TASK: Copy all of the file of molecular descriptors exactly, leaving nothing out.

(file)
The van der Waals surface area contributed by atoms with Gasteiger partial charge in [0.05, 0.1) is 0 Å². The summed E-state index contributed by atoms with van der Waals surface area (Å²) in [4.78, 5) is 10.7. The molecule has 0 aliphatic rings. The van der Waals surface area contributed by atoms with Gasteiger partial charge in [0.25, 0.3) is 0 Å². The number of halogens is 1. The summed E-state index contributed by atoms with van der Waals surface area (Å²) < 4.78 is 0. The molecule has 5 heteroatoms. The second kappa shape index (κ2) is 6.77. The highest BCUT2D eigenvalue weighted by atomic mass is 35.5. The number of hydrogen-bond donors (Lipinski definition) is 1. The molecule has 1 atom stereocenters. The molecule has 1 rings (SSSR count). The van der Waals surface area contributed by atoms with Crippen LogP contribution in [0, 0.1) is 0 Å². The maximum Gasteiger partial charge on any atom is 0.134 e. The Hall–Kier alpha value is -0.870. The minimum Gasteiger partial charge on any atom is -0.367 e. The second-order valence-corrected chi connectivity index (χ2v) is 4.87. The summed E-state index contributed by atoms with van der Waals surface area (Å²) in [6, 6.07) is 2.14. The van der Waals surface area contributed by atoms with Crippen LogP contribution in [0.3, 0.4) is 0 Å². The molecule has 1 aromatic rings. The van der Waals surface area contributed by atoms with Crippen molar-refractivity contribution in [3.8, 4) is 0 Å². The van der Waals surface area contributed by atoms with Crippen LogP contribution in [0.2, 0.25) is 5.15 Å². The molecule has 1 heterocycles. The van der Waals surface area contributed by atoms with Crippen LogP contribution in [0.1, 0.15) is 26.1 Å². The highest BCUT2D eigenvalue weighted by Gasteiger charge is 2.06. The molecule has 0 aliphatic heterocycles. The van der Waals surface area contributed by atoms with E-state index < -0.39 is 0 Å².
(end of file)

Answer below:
The van der Waals surface area contributed by atoms with Gasteiger partial charge in [0.05, 0.1) is 0 Å². The summed E-state index contributed by atoms with van der Waals surface area (Å²) in [4.78, 5) is 10.7. The molecule has 0 aliphatic rings. The van der Waals surface area contributed by atoms with Gasteiger partial charge in [0.25, 0.3) is 0 Å². The number of halogens is 1. The summed E-state index contributed by atoms with van der Waals surface area (Å²) < 4.78 is 0. The molecule has 5 heteroatoms. The second kappa shape index (κ2) is 6.77. The highest BCUT2D eigenvalue weighted by atomic mass is 35.5. The number of hydrogen-bond donors (Lipinski definition) is 1. The molecule has 1 atom stereocenters. The molecule has 1 rings (SSSR count). The van der Waals surface area contributed by atoms with Crippen LogP contribution in [0, 0.1) is 0 Å². The maximum Gasteiger partial charge on any atom is 0.134 e. The Hall–Kier alpha value is -0.870. The minimum Gasteiger partial charge on any atom is -0.367 e. The second-order valence-corrected chi connectivity index (χ2v) is 4.87. The summed E-state index contributed by atoms with van der Waals surface area (Å²) in [6, 6.07) is 2.14. The van der Waals surface area contributed by atoms with Crippen LogP contribution in [0.3, 0.4) is 0 Å². The molecule has 1 aromatic rings. The van der Waals surface area contributed by atoms with Crippen molar-refractivity contribution in [3.8, 4) is 0 Å². The van der Waals surface area contributed by atoms with Crippen LogP contribution in [0.2, 0.25) is 5.15 Å². The molecule has 1 heterocycles. The van der Waals surface area contributed by atoms with Crippen LogP contribution in [0.1, 0.15) is 26.1 Å². The highest BCUT2D eigenvalue weighted by Gasteiger charge is 2.06. The molecule has 0 aliphatic heterocycles. The van der Waals surface area contributed by atoms with E-state index < -0.39 is 0 Å².